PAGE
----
There is no doubt about it, tension and emotions have been running high for a few weeks now. And rightly so, we are all worried about our families, our health, our businesses and jobs and things seem to be changing by the minute and the first reaction can be panic.

Pressure is a positive force when you’re in command of the situation however, as human beings, when we lose our sense of control, we can quickly feel overwhelmed and anxious. Unfortunately, severe anxiety and stress can result in a complete meltdown and can actually cause long term damage to our health as stress lowers the immune system.

When we go into a state of panic, the body immediately activates the stress mechanisms. Essentially, preparing us for fight or flight. When we feel threatened, we can start to feel symptoms such as heart palpitations, sweating, irritability, and anxiety, among others.

According to all of the studies, there are two different types of pressure, internal and external. Internal comes from pushing yourself too hard or from worrying what others think of you. External comes from outside sources for example other peoples behaviour towards you. At the moment, we will all be experiencing a mix of both as the world landscape changes as we speak.

That being said, there are things that we can all do to help us cope with confidence and keep in control when the pressure starts to weigh you down.

Many of the world’s greatest leaders could not have reached their level of success without learning how to stay calm under pressure. They have the ability to develop and maintain a particular state of psychological readiness, a mental preparedness they summon on demand- and we can all learn this too.  

As a mum of two young girls and wellbeing and resilience expert for heart led women, I know just how important it is to remain calm and build a nurturing and safe environment. Here are our 7 daily habits for you and your family to thrive during this time.

1- Take Care of Your Mind- take time to process- slow down. If possible, take time to absorb all the information and process. Just Breathe. We can all react emotionally when we are tired and overwhelmed. It is ok to feel emotional at this time as we ride the rollercoaster of uncertainty.

2- Rituals and routines- To better cope, develop a ritual you enjoy. Perhaps choose to meditate in the morning, sing, dance, do a breathing exercise, take a warm bubble bath, read a great book. You should also look to do as many of the things as you could before but tailored to accommodate the current circumstances, so for example, don’t suddenly sleep until lunch time if you are not working.

3- Disconnect to reconnect- turn the phone and tv off for a while- rest. With information overload, it is important to pull away from the situation for a while, even if only for an hour or two. When you give yourself time to process a situation and the surrounding emotions, you’ll be able to approach it with a fresh perspective. We will use this as a time where we take the time to take our focus inward and appreciate a simpler way of living.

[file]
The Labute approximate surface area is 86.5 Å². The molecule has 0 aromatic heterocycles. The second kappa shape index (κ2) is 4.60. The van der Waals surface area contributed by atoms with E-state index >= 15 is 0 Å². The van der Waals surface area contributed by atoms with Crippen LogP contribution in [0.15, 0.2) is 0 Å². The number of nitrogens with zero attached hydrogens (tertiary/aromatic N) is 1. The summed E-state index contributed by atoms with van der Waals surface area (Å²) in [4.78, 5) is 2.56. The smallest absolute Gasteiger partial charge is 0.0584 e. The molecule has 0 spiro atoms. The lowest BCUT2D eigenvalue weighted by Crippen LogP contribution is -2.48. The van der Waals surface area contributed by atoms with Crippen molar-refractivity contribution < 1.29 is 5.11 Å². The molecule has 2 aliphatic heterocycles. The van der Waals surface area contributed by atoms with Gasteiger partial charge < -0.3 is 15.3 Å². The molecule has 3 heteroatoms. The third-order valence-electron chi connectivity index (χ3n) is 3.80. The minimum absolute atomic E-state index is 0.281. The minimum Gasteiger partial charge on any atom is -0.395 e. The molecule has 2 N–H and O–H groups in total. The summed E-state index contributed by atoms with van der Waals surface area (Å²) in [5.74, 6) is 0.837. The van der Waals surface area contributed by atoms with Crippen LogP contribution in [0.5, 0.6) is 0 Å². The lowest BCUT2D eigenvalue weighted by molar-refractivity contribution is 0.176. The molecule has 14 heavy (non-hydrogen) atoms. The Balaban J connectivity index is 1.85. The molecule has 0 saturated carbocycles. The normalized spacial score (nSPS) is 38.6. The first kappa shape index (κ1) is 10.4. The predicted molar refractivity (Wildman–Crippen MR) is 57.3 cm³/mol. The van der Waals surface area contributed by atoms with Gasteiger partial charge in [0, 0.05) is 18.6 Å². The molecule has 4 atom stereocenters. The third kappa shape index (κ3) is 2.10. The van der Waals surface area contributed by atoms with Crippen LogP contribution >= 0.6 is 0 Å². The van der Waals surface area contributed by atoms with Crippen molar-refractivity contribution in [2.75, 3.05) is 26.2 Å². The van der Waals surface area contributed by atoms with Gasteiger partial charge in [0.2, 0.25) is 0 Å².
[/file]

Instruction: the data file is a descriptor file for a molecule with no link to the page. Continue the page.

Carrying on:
4- Take Care of Your Body– Ground. Have some strategies in place to reset and relax- to access your sense of calm and wellbeing. If we make our personal health and wellbeing a priority, in general terms it is proven that we are better equipped to handle a crisis which is so important right now. As the saying goes, the medicine is in the food and nature has the answers, therefore eating a balanced diet, exercising regularly, getting fresh air and receiving plenty of sleep is crucial. By improving our health, we’ll increase our self control, memory and emotional intelligence which are all important in responding well under pressure.

5- Take Care of Your Environment– Physically and mentally. Declutter and clean your space. Decluttering can make you happy not only by improving your mental health, but also by improving your overall physical health.

6- Energise Yourself. Without energy, you’re likely to feel burnout, emotionally exhausted by all the pressure, and a lack of drive to tackle it. So, get the energy flowing in your body with some exercise or activity- even some movement like jumping, doing yoga or our personal favourite, having a family dancing night! Exercise increases our overall health and sense of wellbeing and also has some direct stress busting benefits. Physical activity helps bump up the production of the brain’s feel-good neurotransmitters, called endorphins.

7- Develop a Coping Strategy- You may be required to do things you haven’t done before or that are not in your comfort zone, especially as we limit our contact with others and increasingly spend more time alone at home. However, if you remain in a prolonged state of stress, you may cause long-term damage to your health and undermine your ability to make rational, informed decisions. Develop a coping strategy that works for you to help you feel more empowered to handle many situations as they come up. sense of normality